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The Right To Use Driveway Was Not Permanent

The Right to Use Driveway Was Not Permanent

In Serafin Props. v. Amore Enters. Inc. a court recently concluded that the plaintiff did not have a prescriptive easement in the defendant’s property.

Unlike the law of adverse possession, by which an individual in possession of land owned by another may over time become fully vested with title to the land, a prescriptive easement acquired over time provides only a limited interest in the land, but once acquired, that limited interest may not be involuntarily abridged or divested.

A prescriptive easement is a property interest acquired through a party’s unauthorized use of another’s real property for a certain period of time. If that party can prove their use met the required elements, the easement grants the party a right to use a specific portion of the property for a specific use. Because a prescriptive easement is by definition established without the landowner’s consent, an easement by prescription is generally demonstrated by proof of the adverse, open and notorious, continuous, and uninterrupted use of the subject property for the rescriptive period.

By contrast, New York’s adverse possession statute provides that an “adverse possessor gains title to the occupied real property upon expiration of the statute of limitations for an action to
recover real property pursuant to [CPLR §212], provided that the occupancy…has been adverse, under claim of right, open and notorious, continuous, exclusive, and actual.”

Although the period within which a prescriptive easement ripens is the same 10-year period required to vest title by adverse possession, the claimant to a prescriptive easement is not required to prove that his or her use of the land was exclusive.

Here, the plaintiff sought a prescriptive easement in a portion of defendant’s abutting commercial real property. The dispute arose from plaintiff’s use of a 30-foot strip of defendant’s property—a driveway. Both parties moved for summary judgment before trial. The Court noted that where “the party seeking a prescriptive easement establishes an open, notorious, and continuous use of property for the prescriptive period, a presumption arises that such use was hostile. Where the presumption of a hostile use arises, the burden shifts to the owner of the servient estate, here Defendant, to show that the use was permissive. The presumption of hostility has arisen in this matter.” The Court found material issues of fact existed over whether plaintiff’s use of the driveway during the prescriptive period was “hostile” or “permissive,” and directed that was the sole issue to be tried.

At the trial the Court found the testimony of defendant’s president, Mr. ModicaAmore, credible and consistent with testimony of non-party members of the industrial park complex. It noted the witnesses’ use of words and phrases, including “no disputes over it,” and “agreed upon,” connoted a permissive, rather than hostile, use of the premises, and were consistent with Mr. ModicaAmore’s testimony. Also, such testimony was consistent with a letter from an attorney to plaintiff’s predecessor in interest indicating they were allowed to use a portion of the driveway for ingress and egress. It ruled plaintiff did not currently have, nor ever had, a prescriptive easement in defendant’s property, dismissing the complaint.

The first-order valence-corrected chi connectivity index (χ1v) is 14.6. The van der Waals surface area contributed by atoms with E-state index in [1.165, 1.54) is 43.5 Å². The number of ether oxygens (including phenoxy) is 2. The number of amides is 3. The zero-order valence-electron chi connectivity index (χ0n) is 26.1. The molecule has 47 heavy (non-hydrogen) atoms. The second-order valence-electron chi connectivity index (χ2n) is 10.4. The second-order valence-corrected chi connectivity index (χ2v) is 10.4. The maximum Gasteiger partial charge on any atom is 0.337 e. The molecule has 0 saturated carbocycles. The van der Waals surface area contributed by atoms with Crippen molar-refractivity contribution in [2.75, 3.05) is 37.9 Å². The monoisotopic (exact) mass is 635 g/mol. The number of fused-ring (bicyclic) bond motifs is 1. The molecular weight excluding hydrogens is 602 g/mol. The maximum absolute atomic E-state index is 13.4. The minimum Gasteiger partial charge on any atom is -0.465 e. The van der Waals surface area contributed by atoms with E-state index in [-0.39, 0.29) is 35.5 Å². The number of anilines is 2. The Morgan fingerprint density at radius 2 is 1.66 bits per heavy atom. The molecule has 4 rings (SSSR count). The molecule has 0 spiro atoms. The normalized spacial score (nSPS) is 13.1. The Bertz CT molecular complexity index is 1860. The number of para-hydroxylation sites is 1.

Facebook is Opened Wide in Discovery

Facebook is Opened Wide in Discovery

In Forman v. Henkin, New York State’s highest Court held that the “threshold inquiry” for social media disclosure is whether the materials sought are “reasonably calculated to contain relevant information.” The Court rejected the “heightened threshold” previously applied by lower courts. That higher threshold had “conditioned discovery of material on the
‘private’ portion of a Facebook account on whether the party seeking disclosure demonstrated there was material in the ‘public’ portion that tended to contradict” plaintiff’s claims. The Forman case involved a horseback rider, who fell from a horse and allegedly suffered spinal and traumatic brain injuries, and brought a personal injury action against the owner of the horse. Although this case involved discovery in a tort action, there is no reason why it should be limited to that type of case and may, for example, be used by employers defending discrimination claims in which the plaintiff claims “emotional distress.” Social media accounts may be a good source of evidence of claimant’s feelings, thoughts, and mental impressions.

At her deposition, plaintiff stated that she previously had a Facebook account on which she posted “a lot” of photographs showing her pre-accident active lifestyle but that she deactivated the account about six months after the accident and could not recall whether any post-accident photographs were posted. She maintained that she had become reclusive as a result of her injuries and also had difficulty using a computer and composing coherent messages. She produced a document she wrote that contained misspelled words and faulty grammar in which she represented that she could no longer express herself the way she did before the accident. She contended that a simple email could take hours to write because she had to go over written material several times to make sure it made sense.

The defendant sought an unlimited authorization to obtain plaintiff’s entire “private” Facebook account, arguing the photographs and written postings would be material and necessary to his defense of the action, and when the plaintiff failed to provide the authorization, the defendant moved to compel, asserting that the Facebook material sought was relevant to the scope of plaintiff’s injuries and her credibility. The defendant noted that plaintiff alleged that she was quite active before the accident and had posted photographs on Facebook reflective of that fact, thus affording a basis to conclude her Facebook account would contain evidence relating to her activities. The defendant cited the claims that plaintiff can no longer cook, travel, participate in sports, horseback ride, go to the movies, attend the theater, or go boating, contending that photographs and messages she posted on Facebook would likely be material to these allegations and her claim that the accident negatively impacted her ability to read, write, word-find, reason and use a computer.